Currently the way in which we use these technologies is, in his words, “dumb.” We simply attach solar panels, heat pumps, and electric vehicles to the grid for their own separate purposes. This dramatically increases the load on the local grid, requiring costly infrastructure upgrades to sustain the system.
The report simulated what would happen if the Ardehuizen implemented an intelligently managed microgrid with more sophisticated local supply and demand mechanisms.
These would entail a whole suite of interconnected technologies: a community battery storage system, smart meters which actively monitor the entire system, air-to-water heat pumps intelligently managed according to actual demand, local energy trading between the houses so they can exchange surplus, more electric vehicles, the use of Combined Heat and Power (CHP) units which generate both heat and electricity using biomass, and the installation of a local district heating network to distribute heat to multiple houses.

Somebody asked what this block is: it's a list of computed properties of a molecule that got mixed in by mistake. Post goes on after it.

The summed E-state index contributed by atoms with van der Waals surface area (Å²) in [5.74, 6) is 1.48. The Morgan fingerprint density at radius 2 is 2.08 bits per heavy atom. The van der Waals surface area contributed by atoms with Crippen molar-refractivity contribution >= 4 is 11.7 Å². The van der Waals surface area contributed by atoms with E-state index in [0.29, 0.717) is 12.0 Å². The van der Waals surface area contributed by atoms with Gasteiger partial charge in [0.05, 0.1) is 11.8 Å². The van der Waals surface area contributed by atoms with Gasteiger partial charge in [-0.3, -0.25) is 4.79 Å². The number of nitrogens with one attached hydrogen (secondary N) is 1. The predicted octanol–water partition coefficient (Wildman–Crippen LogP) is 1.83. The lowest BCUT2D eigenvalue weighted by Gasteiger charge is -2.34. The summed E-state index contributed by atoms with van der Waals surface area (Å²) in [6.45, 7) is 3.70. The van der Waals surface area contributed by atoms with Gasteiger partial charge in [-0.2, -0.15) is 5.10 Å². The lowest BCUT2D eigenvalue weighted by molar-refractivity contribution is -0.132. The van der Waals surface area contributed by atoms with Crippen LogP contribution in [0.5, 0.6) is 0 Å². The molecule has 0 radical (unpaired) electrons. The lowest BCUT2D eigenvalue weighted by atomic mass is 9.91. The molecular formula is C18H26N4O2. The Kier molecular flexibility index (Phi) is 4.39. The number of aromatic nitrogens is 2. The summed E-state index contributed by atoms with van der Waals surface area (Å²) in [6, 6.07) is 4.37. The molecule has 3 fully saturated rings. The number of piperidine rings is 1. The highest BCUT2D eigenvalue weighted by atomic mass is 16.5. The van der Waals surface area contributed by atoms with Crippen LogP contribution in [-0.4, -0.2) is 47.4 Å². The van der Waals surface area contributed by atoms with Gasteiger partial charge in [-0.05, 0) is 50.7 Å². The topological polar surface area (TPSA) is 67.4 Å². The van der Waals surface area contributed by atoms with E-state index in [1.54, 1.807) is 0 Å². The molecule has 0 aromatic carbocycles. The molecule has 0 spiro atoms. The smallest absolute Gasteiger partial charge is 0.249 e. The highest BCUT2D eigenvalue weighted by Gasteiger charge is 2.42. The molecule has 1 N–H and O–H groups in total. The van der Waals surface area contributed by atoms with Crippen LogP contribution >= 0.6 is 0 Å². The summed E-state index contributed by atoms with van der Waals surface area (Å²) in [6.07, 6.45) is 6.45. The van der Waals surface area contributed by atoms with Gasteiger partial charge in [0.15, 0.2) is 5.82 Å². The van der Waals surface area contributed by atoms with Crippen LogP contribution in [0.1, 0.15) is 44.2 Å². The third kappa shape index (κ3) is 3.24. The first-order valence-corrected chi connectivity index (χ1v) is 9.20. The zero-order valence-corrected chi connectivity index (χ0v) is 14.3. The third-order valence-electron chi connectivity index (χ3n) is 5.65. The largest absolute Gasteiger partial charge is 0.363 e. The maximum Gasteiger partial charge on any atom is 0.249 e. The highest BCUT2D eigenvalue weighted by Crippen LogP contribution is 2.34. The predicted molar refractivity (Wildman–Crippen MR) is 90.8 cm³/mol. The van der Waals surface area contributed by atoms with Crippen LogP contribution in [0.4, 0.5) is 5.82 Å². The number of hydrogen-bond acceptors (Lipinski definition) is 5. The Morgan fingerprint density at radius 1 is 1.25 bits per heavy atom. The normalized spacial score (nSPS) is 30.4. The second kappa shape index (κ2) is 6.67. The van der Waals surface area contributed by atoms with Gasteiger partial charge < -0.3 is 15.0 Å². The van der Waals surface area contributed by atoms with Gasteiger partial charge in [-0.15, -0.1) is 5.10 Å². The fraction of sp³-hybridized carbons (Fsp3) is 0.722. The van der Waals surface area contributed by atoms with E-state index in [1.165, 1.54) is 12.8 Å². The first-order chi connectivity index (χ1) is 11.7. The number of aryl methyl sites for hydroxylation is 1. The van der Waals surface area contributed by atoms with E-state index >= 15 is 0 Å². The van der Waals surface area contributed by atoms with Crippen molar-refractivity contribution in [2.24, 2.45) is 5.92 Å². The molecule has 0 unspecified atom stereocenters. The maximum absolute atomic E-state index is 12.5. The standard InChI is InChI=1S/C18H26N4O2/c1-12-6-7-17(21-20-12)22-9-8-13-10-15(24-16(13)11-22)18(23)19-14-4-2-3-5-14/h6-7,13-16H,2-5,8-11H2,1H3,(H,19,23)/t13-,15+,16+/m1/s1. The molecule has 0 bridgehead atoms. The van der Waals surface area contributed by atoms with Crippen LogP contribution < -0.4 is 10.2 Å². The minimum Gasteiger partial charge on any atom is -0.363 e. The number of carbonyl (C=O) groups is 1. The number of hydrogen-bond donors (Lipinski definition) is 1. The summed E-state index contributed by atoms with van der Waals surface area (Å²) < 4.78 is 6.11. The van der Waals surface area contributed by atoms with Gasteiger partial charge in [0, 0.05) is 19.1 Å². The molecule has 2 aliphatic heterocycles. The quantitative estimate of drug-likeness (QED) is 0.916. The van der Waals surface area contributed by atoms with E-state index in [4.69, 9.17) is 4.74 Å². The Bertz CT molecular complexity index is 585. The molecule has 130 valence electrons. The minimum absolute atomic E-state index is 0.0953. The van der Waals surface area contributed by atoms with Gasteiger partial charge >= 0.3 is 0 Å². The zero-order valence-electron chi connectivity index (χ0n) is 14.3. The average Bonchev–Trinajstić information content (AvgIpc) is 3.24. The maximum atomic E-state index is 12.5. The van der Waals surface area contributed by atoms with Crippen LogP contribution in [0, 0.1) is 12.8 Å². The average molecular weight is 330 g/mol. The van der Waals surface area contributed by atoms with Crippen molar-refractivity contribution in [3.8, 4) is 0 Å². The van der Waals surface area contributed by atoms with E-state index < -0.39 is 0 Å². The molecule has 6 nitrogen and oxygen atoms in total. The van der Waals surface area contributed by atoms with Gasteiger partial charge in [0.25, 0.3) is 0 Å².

this could well represent only the beginning of what is possible. The end-goal of the Metabolic team’s technology research is a concept called “Smarthoods.”
The project aims to design an urban system which integrates decentralised food, water and energy flows in order to create a nearly fully self-sufficient neighbourhood.
It works based on the principle of “circularity”—recycling water, materials, and waste as much as possible within the system.
2015/12/02: circular economy will boost the EU's competitiveness by protecting businesses against scarcity of resources and volatile prices, helping to create new business opportunities and innovative, more efficient ways of producing and consuming.